. . . In other words, Chappie can be read as an allegory that calls for us to recognize our ill-treatment of the other, and the film seeks an alternative ethic that does not recourse immediately or uncritically to fear or hostility, leading to violence. We are to be more embracing of the ‘other’ who is, ultimately, more complex than we might first assume, and is never entirely ‘other’.
In a recent video (Humans Need Not Apply) CGP Grey challenges us to imagine a future in which the majority of human work will be performed by ever-more finely-calibrated machines (coordinated by ever-more complex software). Lest we doubt it, he suggests that the seeds of this future are already with us.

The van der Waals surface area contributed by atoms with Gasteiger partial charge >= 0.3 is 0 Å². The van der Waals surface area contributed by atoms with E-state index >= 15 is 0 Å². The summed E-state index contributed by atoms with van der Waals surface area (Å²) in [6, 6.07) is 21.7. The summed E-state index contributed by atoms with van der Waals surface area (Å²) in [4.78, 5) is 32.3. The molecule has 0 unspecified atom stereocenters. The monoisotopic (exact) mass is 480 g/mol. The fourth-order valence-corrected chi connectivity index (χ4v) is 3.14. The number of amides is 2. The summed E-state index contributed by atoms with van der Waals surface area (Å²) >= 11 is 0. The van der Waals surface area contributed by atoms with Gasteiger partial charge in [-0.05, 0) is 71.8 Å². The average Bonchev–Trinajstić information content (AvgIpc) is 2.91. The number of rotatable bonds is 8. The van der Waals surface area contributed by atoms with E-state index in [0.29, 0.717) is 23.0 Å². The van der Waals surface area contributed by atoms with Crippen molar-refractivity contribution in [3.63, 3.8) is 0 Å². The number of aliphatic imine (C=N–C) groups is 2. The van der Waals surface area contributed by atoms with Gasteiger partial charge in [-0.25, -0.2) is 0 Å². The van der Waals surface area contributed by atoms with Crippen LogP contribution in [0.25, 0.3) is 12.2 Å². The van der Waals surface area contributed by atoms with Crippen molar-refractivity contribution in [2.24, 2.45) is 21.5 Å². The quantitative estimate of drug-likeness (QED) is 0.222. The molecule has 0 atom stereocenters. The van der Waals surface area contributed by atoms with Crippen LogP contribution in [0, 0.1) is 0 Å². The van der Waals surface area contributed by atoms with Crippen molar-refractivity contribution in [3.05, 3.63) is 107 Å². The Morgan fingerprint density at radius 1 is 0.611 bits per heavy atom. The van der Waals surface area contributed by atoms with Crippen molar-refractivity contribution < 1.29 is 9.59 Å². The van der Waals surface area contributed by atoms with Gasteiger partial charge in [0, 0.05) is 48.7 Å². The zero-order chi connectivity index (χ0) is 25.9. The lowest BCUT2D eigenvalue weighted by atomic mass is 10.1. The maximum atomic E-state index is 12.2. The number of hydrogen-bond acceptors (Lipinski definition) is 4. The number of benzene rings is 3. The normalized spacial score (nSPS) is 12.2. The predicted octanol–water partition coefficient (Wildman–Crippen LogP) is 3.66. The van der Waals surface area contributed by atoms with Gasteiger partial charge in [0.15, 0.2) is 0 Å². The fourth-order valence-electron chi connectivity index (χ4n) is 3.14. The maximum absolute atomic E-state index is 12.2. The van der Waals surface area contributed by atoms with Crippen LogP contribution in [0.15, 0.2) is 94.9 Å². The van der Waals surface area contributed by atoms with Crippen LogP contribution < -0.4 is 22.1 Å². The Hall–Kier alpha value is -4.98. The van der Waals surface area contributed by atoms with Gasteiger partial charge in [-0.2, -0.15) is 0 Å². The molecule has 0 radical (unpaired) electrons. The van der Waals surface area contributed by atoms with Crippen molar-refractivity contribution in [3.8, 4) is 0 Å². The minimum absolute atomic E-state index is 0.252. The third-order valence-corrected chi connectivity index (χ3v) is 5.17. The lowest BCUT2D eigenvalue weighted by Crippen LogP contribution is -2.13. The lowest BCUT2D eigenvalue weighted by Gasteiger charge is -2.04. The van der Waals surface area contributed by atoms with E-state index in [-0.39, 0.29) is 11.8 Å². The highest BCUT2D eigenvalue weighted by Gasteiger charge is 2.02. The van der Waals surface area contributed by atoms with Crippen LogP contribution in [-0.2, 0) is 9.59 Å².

. . . In other words, disasters such as Typhoon Haiyan confront us with the sobering reality that the deepest, deadliest and most intransigent problems we face today are social problems, not technical problems. We continue to deceive ourselves with the hope that if we can but increase our knowledge of the world, our technical know-how at problem-solving the riddles that nature poses for us, we can defeat death and disease.